Throughout the 2016 presidential election, candidates from both major political parties visited the University of Michigan and other locations across the state leading up to the primaries and general election to mobilize millennial voters. While this key electorate has had low voter participation rates historically, University students have deviated from that trend in this presidential election.

Over the past few months, The Michigan Daily polled a sample of University students about their voting habits and priorities in the election, in effect creating a profile of student voters on campus.

In terms of overall preference in the election, the most recent poll, conducted on Nov. 6, upheld the ongoing trend that most University student identified as a Democrat. In the Nov. 6 poll, 54 percent of respondents said their beliefs most aligned with the Democratic Party. In contrast, 19 percent identified with the Republican Party, similar to earlier polls as well.


Over the past few weeks of polling, those numbers have shifted. The data has shown support for the Democratic Party has grown marginally among students, from 51 percent on Sept. 30 to 55 percent as of Nov. 6. For Republican supporters, alignment with the party has also grown at a narrow rate over this time, rising from 16 percent to 19 percent.

In comparison to millennials on a national level, University students identify less strongly with the Republican Party, instead spreading their support amongst third parties or identifying as independents. Pew Research found that voters aged 18 to 33 tilt Democratic 51 percent of the time and Republican 35 percent of the time.

As well, University students are also more civically engaged during elections than national data indicates the average student is. In particular for the 2016 election, student and residential turnout in Ann Arbor was exceptionally high compared to the national 2016 average.

During the Democratic primary, turnout in Washtenaw County was reported at almost 40 percent, playing a role in Sen. Bernie Sanders (I–Vt.)’s upset victory over now-eventual Democratic presidential nominee Hillary Clinton. That turnout rate was more than triple the national average Democratic turnout, at 14.4 percent.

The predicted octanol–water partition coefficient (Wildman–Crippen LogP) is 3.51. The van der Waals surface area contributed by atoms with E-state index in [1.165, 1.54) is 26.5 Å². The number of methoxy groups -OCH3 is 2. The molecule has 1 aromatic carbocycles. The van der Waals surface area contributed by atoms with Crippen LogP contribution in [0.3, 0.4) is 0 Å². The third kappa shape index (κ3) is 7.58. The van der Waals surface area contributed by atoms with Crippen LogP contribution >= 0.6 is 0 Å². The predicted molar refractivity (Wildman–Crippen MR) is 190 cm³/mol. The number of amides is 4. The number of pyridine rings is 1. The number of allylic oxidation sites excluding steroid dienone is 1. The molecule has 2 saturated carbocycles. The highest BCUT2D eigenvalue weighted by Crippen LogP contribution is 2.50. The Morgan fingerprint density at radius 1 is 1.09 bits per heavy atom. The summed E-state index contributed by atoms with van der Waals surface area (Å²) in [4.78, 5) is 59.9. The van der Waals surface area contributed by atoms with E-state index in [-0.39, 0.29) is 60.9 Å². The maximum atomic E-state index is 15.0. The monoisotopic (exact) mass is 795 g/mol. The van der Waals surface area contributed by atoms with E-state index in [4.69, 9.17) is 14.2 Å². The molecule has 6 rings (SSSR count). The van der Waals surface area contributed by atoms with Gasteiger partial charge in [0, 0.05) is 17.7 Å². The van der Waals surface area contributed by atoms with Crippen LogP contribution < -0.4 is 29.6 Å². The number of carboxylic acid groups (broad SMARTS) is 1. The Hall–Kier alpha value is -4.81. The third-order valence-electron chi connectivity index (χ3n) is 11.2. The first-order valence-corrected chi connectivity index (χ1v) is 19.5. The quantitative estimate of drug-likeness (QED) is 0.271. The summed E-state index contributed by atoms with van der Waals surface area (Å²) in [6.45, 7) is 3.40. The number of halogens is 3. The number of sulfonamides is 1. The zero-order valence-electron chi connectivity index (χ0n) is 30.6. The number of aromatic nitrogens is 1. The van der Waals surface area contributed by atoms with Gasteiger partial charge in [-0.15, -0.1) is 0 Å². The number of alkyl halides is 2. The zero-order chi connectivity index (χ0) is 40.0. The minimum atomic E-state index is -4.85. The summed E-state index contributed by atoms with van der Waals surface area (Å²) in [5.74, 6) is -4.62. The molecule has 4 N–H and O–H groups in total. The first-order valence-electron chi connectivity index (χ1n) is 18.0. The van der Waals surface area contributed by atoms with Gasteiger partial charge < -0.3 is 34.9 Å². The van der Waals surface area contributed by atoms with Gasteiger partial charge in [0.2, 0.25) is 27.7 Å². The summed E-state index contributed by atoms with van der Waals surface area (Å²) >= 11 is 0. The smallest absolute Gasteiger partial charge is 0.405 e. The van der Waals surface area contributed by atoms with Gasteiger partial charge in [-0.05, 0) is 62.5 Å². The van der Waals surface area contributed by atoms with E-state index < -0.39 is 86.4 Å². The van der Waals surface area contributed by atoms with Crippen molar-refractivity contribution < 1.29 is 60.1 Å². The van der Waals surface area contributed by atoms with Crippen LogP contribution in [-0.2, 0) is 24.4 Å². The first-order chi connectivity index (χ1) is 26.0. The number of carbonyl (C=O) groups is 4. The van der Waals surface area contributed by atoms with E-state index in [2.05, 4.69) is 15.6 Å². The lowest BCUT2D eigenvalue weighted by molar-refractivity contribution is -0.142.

For the general election, 83 percent of respondents in the most recent Daily polling said that they plan to vote in the upcoming election, though the Daily cannot confirm whether they did so. In comparison, 57.5 percent of registered voters participated in the 2012 election.

The 2016 election overall differs from previous ones as it features two of the most unpopular candidates in election history. According to an aggregate of polls from RealClearPolitics reports that Clinton’s unfavorability is at 54.4 percent, and GOP candidate Donald Trump’s unfavorability is at 58.5 percent. In the Daily’s survey, 66.7 percent of University students gave Clinton a rating ranging from neutral to very favorable opinion. In contrast, 87 percent of students ranked Trump as either a high dislike or dislike.

LSA senior Lauren Gallagher, president of Students for Hillary, wrote in an email interview Monday that she believes this election shows the importance of millennial voters and the power of their voices.

“Student turnout is a concern in any election, compared to other generational blocks millennial turnout is typically extremely low, but with that being said we’ve seen in past elections how powerful the student voice can be,” Gallagher wrote. “The youth vote can really turn the tables in an election.”

For LSA junior Enrique Zalamea, president of College Republicans, Trump’s victory in the election was a welcome surprise after defeating the polling odds on both a national level and in spite of his lack of support among millennials at the University.

“We are incredibly blessed to see how the American people have recognized that Trump is the candidate to truly represent the American people,” Zalamea said. “We cannot wait to help continue to bridge the gap between millennials and politics under a Trump presidency.”


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